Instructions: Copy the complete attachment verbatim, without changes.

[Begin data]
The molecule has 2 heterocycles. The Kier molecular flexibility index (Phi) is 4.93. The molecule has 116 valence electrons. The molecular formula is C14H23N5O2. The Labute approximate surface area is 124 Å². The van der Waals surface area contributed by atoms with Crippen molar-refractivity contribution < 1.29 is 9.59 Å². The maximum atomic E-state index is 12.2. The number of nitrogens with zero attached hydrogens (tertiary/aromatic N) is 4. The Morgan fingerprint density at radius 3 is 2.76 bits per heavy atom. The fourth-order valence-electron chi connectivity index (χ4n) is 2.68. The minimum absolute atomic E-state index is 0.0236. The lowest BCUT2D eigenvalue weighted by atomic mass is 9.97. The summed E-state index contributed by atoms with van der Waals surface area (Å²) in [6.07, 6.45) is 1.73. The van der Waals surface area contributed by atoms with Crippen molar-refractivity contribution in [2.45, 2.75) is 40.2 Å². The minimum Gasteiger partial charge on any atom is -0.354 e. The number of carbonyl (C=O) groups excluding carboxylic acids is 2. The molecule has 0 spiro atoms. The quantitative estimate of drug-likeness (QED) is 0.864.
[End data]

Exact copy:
The molecule has 2 heterocycles. The Kier molecular flexibility index (Phi) is 4.93. The molecule has 116 valence electrons. The molecular formula is C14H23N5O2. The Labute approximate surface area is 124 Å². The van der Waals surface area contributed by atoms with Crippen molar-refractivity contribution < 1.29 is 9.59 Å². The maximum atomic E-state index is 12.2. The number of nitrogens with zero attached hydrogens (tertiary/aromatic N) is 4. The Morgan fingerprint density at radius 3 is 2.76 bits per heavy atom. The fourth-order valence-electron chi connectivity index (χ4n) is 2.68. The minimum absolute atomic E-state index is 0.0236. The lowest BCUT2D eigenvalue weighted by atomic mass is 9.97. The summed E-state index contributed by atoms with van der Waals surface area (Å²) in [6.07, 6.45) is 1.73. The van der Waals surface area contributed by atoms with Crippen molar-refractivity contribution in [2.45, 2.75) is 40.2 Å². The minimum Gasteiger partial charge on any atom is -0.354 e. The number of carbonyl (C=O) groups excluding carboxylic acids is 2. The molecule has 0 spiro atoms. The quantitative estimate of drug-likeness (QED) is 0.864.